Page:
Accession Number:

ADA470815

Title:

Can't We All Just Get Along?: Civil Support and Interagency Cooperation in the 1992 Los Angeles Riots

Descriptive Note:

Research paper

Corporate Author:

NAVAL WAR COLL NEWPORT RI JOINT MILITARY OPERATIONS DEPT

Personal Author(s):

Report Date:

2007-05-10

Pagination or Media Count:

24.0

Abstract:

Civil Support -- military assistance to U.S. civilian authorities -- is a key component of the Department of Defenses DoD participation in Homeland Security. Execution of the civil support mission becomes legally and politically sensitive during responses to civil unrest, when military forces may have to be employed in a domestic law enforcement role. Adherence to the principles of legitimacy and restraint, as well as effective coordination and cooperation with civilian agencies at all levels of government, is necessary for successful completion of such a mission. This paper examines the operational issues and considerations involved in the use of military force to assist civil authority in restoring order following large-scale rioting or insurrection, using the 1992 Los Angeles riots as an illustrative case study. It examines legal considerations including the restrictions contained in the Posse Comitatus Act and the unique status of the National Guard in domestic operations as well as rules for the use of force and the relationships between federal, state, and local officials. Finally, the paper recommends areas of consideration for military or civilian officials involved in similar situations of civil disorder.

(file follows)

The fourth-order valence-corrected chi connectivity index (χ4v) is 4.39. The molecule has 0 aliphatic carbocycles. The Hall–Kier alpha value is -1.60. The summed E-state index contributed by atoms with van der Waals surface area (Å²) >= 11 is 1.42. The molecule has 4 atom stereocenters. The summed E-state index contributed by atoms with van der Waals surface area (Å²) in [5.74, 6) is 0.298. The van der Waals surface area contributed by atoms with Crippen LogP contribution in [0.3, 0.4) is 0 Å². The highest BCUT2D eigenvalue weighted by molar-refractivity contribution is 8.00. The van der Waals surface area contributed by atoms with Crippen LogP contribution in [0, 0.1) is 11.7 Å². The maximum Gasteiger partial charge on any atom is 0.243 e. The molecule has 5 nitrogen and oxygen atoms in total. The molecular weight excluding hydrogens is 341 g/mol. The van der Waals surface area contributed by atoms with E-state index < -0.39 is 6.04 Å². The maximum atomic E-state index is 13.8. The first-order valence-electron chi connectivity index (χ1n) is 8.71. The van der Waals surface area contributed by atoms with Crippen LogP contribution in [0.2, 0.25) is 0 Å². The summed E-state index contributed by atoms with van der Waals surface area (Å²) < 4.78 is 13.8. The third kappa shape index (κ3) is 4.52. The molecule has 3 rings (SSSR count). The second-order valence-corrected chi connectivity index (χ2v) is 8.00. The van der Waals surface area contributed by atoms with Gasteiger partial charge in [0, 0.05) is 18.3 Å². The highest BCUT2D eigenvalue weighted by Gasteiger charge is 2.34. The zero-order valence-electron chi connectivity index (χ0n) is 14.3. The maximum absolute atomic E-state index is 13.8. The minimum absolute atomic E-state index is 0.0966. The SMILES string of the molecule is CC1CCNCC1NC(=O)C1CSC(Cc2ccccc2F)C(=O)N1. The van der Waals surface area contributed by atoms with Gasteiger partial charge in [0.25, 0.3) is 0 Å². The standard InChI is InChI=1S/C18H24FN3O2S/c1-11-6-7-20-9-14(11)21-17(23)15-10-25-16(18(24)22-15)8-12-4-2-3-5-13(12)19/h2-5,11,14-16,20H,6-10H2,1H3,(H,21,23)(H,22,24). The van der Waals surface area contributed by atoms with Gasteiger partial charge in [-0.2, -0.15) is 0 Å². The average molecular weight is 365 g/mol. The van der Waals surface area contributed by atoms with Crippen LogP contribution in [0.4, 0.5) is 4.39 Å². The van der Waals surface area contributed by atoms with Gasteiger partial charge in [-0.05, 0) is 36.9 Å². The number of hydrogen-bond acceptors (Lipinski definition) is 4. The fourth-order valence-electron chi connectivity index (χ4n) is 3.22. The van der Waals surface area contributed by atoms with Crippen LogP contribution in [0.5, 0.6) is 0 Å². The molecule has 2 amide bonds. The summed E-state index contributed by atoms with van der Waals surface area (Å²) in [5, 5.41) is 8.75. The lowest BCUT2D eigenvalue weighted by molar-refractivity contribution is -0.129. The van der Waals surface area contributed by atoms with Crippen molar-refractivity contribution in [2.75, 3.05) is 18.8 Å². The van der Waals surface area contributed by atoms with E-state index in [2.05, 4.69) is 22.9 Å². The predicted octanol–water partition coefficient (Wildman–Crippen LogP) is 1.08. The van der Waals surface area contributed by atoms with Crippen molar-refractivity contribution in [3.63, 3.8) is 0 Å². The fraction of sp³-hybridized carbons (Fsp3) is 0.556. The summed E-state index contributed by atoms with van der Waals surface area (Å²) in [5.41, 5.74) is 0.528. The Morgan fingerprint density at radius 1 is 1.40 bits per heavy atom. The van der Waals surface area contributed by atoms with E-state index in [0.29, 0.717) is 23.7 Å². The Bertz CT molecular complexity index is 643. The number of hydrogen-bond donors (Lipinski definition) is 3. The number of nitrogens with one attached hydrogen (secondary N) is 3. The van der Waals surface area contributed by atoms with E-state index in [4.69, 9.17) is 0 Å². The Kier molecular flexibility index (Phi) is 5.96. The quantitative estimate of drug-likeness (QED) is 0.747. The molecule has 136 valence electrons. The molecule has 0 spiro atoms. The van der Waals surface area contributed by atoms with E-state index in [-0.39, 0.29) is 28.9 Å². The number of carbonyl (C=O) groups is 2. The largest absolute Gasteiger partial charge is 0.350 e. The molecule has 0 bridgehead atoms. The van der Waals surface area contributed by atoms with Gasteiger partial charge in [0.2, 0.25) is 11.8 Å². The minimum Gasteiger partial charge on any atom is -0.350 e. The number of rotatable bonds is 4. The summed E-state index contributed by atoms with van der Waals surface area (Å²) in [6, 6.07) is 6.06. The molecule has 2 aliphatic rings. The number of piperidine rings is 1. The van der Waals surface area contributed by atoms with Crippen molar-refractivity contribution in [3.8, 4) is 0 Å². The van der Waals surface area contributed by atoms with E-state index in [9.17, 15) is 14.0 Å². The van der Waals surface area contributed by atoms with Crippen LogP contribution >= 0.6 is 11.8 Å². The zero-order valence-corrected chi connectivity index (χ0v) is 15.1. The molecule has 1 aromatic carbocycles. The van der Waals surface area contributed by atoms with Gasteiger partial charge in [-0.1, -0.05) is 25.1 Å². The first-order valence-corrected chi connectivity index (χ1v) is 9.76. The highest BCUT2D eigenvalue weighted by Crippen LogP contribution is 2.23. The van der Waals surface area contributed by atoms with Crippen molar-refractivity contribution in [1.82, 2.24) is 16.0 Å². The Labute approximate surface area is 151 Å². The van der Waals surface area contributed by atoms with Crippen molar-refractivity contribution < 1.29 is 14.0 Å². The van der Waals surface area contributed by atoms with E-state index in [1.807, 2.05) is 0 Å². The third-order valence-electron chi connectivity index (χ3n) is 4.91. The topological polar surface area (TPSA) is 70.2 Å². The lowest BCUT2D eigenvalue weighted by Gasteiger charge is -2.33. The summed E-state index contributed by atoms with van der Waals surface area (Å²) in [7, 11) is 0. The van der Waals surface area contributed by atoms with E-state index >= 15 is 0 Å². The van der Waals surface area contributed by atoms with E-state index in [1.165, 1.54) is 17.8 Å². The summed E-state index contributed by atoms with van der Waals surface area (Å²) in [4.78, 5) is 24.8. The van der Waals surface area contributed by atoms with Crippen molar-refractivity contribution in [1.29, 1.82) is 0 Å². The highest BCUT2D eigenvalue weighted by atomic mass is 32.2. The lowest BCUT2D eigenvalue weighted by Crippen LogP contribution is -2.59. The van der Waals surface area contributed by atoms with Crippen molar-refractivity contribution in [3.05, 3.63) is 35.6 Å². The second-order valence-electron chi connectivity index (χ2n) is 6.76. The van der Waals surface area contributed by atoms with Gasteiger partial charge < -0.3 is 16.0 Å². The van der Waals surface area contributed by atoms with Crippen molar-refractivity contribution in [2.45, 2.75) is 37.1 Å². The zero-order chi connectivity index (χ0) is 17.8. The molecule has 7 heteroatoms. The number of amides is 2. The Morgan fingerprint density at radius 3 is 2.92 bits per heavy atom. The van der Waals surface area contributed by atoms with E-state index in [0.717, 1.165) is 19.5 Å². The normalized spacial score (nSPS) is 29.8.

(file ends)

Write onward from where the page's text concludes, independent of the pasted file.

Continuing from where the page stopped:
Subject Categories:

  • Government and Political Science
  • Sociology and Law
  • Military Forces and Organizations
  • Civil Defense

Distribution Statement:

APPROVED FOR PUBLIC RELEASE